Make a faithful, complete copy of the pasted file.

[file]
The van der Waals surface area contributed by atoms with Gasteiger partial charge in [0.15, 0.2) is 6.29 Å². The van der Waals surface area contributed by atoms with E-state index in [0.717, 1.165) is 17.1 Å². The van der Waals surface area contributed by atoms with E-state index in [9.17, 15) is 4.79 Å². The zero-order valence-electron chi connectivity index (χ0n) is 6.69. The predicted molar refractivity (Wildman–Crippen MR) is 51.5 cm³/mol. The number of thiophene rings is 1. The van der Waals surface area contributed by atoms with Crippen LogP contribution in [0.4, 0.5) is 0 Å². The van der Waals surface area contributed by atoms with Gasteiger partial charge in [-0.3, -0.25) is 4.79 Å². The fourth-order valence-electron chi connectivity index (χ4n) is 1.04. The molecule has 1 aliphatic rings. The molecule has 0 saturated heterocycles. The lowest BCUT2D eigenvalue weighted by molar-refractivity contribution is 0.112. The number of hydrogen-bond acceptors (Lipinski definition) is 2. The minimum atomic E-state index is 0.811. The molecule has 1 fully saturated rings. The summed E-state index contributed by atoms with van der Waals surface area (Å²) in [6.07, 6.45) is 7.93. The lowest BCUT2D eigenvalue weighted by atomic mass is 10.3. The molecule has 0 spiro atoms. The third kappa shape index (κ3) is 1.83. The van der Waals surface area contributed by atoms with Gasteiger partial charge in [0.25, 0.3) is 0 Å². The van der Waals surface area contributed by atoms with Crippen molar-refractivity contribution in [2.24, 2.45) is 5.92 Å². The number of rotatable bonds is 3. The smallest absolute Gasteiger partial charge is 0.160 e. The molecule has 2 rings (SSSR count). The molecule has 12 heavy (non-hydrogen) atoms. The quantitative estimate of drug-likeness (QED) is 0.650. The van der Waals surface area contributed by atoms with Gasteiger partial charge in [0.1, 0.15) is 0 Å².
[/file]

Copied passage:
The van der Waals surface area contributed by atoms with Gasteiger partial charge in [0.15, 0.2) is 6.29 Å². The van der Waals surface area contributed by atoms with E-state index in [0.717, 1.165) is 17.1 Å². The van der Waals surface area contributed by atoms with E-state index in [9.17, 15) is 4.79 Å². The zero-order valence-electron chi connectivity index (χ0n) is 6.69. The predicted molar refractivity (Wildman–Crippen MR) is 51.5 cm³/mol. The number of thiophene rings is 1. The van der Waals surface area contributed by atoms with Crippen LogP contribution in [0.4, 0.5) is 0 Å². The van der Waals surface area contributed by atoms with Gasteiger partial charge in [-0.3, -0.25) is 4.79 Å². The fourth-order valence-electron chi connectivity index (χ4n) is 1.04. The molecule has 1 aliphatic rings. The molecule has 0 saturated heterocycles. The lowest BCUT2D eigenvalue weighted by molar-refractivity contribution is 0.112. The number of hydrogen-bond acceptors (Lipinski definition) is 2. The minimum atomic E-state index is 0.811. The molecule has 1 fully saturated rings. The summed E-state index contributed by atoms with van der Waals surface area (Å²) in [6.07, 6.45) is 7.93. The lowest BCUT2D eigenvalue weighted by atomic mass is 10.3. The molecule has 0 spiro atoms. The third kappa shape index (κ3) is 1.83. The van der Waals surface area contributed by atoms with Gasteiger partial charge in [0.25, 0.3) is 0 Å². The van der Waals surface area contributed by atoms with Crippen molar-refractivity contribution in [2.24, 2.45) is 5.92 Å². The number of rotatable bonds is 3. The smallest absolute Gasteiger partial charge is 0.160 e. The molecule has 2 rings (SSSR count). The molecule has 12 heavy (non-hydrogen) atoms. The quantitative estimate of drug-likeness (QED) is 0.650. The van der Waals surface area contributed by atoms with Gasteiger partial charge in [0.1, 0.15) is 0 Å².